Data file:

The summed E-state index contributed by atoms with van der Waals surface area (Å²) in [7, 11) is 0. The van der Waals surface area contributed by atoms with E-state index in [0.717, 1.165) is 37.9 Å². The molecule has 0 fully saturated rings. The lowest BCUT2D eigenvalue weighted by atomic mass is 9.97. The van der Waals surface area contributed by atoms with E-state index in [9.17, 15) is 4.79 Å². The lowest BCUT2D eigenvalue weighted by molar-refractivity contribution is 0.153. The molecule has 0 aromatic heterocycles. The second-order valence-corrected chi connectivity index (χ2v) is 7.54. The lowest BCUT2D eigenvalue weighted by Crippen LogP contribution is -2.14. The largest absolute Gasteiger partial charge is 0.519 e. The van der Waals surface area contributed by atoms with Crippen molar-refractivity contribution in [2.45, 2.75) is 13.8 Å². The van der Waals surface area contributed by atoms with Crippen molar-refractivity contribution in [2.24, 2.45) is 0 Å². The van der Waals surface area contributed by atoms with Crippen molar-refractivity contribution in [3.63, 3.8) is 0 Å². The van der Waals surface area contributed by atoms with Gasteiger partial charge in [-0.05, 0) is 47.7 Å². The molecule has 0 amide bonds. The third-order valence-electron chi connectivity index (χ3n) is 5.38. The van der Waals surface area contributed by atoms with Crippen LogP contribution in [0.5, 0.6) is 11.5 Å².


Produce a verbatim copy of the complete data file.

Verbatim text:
The summed E-state index contributed by atoms with van der Waals surface area (Å²) in [7, 11) is 0. The van der Waals surface area contributed by atoms with E-state index in [0.717, 1.165) is 37.9 Å². The molecule has 0 fully saturated rings. The lowest BCUT2D eigenvalue weighted by atomic mass is 9.97. The van der Waals surface area contributed by atoms with E-state index in [9.17, 15) is 4.79 Å². The lowest BCUT2D eigenvalue weighted by molar-refractivity contribution is 0.153. The molecule has 0 aromatic heterocycles. The second-order valence-corrected chi connectivity index (χ2v) is 7.54. The lowest BCUT2D eigenvalue weighted by Crippen LogP contribution is -2.14. The largest absolute Gasteiger partial charge is 0.519 e. The van der Waals surface area contributed by atoms with Crippen molar-refractivity contribution in [2.45, 2.75) is 13.8 Å². The van der Waals surface area contributed by atoms with Crippen molar-refractivity contribution in [2.24, 2.45) is 0 Å². The van der Waals surface area contributed by atoms with Crippen molar-refractivity contribution in [3.63, 3.8) is 0 Å². The van der Waals surface area contributed by atoms with Gasteiger partial charge in [-0.05, 0) is 47.7 Å². The molecule has 0 amide bonds. The third-order valence-electron chi connectivity index (χ3n) is 5.38. The van der Waals surface area contributed by atoms with Crippen LogP contribution in [0.5, 0.6) is 11.5 Å².